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The Greek economy is losing a lot because of the crisis in Syria

29 August 2013 / 16:08:11  GRReporter
4586 reads

The Greek economy would suffer significant losses from a possible military intervention in Syria, and the greatest impact will be on the price of oil. Yesterday, the price of crude oil reached 117 dollars per barrel on international markets and analysts are expecting it to jump to 150 dollars in the case of an attack on Damascus. The direct consequence of this will be increasing energy costs, which production circles in Greece have already determined as too high and negatively affecting the reduction of domestic prices.

Depending on the severity and especially the duration of the crisis, consequences may extend to all goods and services, and in this way make the reduction of inflation impossible, since in terms of energy Greece is dependent on oil. Negative effects on agriculture and transport will be more severe, and anxiety is observed as regards cruise travel too. Greek exports to third countries are expected to report accompanying losses.

The Ministry of Finance

Rising oil prices and the movement of the euro are the two possible initial "blows" that are worrying the Greek Ministry of Finance. The upward trend in oil prices is a natural consequence of all kinds of interference or threat of interference by member states of NATO in an Arab country. Increases in oil prices are more the result of speculation than a major problem in the provision of oil and its production.

However, all previous cases of military intervention in Iraq, Libya, even in Afghanistan, have had many negative effects on an oil-dependent economy like Greece. According to an unofficial index, every 10 dollars increase in crude oil prices causes a 0.5% inflation rate for the Greek economy. And this is because all industries, as well as the functioning of all retail chains, are still very dependent on oil.

Thus, difficulties which manufacturers and retailers will face because of increased oil prices will affect retail prices. This, however, would break the fall in prices that started at the beginning of the year and formed a negative inflation rate of 0.3% in January-July for the first time in decades.

In addition to the direct negative effect on household incomes, this fact would affect the basic assumptions in the preparation of the 2014 budget, which will begin in the coming days.

The second reason for concern in the Ministry of Finance is the movement of the dollar against the euro. If this crisis develops like the previous ones, the dollar will weaken and the euro will appreciate, which will affect Greek exports outside the Eurozone.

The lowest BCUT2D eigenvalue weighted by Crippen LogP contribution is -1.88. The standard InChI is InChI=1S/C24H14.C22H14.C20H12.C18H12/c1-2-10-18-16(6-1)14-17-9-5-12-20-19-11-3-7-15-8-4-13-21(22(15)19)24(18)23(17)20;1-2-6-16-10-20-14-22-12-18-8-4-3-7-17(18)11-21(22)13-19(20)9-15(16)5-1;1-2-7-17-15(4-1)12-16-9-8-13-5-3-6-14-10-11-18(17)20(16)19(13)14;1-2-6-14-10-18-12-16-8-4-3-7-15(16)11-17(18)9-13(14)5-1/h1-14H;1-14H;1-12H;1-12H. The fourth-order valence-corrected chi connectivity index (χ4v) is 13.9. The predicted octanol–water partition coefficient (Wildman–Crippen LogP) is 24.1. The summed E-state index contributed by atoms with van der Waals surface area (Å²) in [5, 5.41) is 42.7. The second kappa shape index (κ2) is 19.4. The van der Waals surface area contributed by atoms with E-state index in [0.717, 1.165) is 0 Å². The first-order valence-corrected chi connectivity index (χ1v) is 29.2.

The importance of this can be understood if we look at Greek exports depending on the host country. Based on the latest data of the Greek Statistical Office (ELSTAT), the value of exports for the first half of the year was distributed as follows: 6.3 billion euro to member countries of the Eurozone and 7.3 billion euro to third parties.

Reduction in exports will not only be a sign of a new closure of the economy. It will also be a worrying sign for active Greek companies which, after seeing the sharp decline in domestic consumption, have increased their export activity. In this situation, given the lack of liquidity in Greece, a problem in exports may turn companies which are viable today into problematic ones.

The agricultural sector

A possible sharp increase in oil prices is causing great concern in the agricultural sector.

As Director General of the Hellenic Federation of Agricultural Cooperatives Ioannis Tsiforos noted for Naftemporiki, energy is a major expenditure for farmers. For 2008-2012, energy accounted for 20% of their total production costs, ranking second only to fodder, which accounted for 35%.

"The likelihood of increases in oil prices in international markets, due to tensions in Syria will be another serious problem for the local agricultural industry, which has already been pressed up against the wall. It is significant that in the period 2009-2012 the increase in energy costs in farm incomes was estimated at 64%, and at 1.5 billion euro absolute value," said Tsiforos.

In the case of rapid increases in oil prices, attempts which the agricultural sector is making in order to maintain prices of its products will inevitably be abandoned.

The food industry

The food industry is also closely monitoring the development of events and its representatives stressed the need for cold-blooded reactions. Grigoris Andoniadis, a board member of the Hellenic Association of Food Industries, stated that "the branch will continue to try to compensate for the movement in oil prices, and, in terms of production costs in general, this will happen if they are moving within reasonable limits."

Given the vigorous competition that has been developing especially in recent years, and the decline in domestic consumption of food products, companies tend to first exhaust all possibilities for a compensation of production costs, before moving to an increase in prices, since this would probably lead to a loss of market share. In any case, higher oil prices predict changes in prices on the shelves of supermarkets.

According to representatives of the market, "given the situation which the domestic economy is in, and the continuing recession, limited liquidity and flexibility of companies, it is not excluded that some companies may not be able to compensate for the entire burden. Each company, based on its own plans, will calculate the effects of rising oil prices on the prices of its goods".

The market for oil and petroleum products

Tags: crisis Syria military intervention the Greek economy losses
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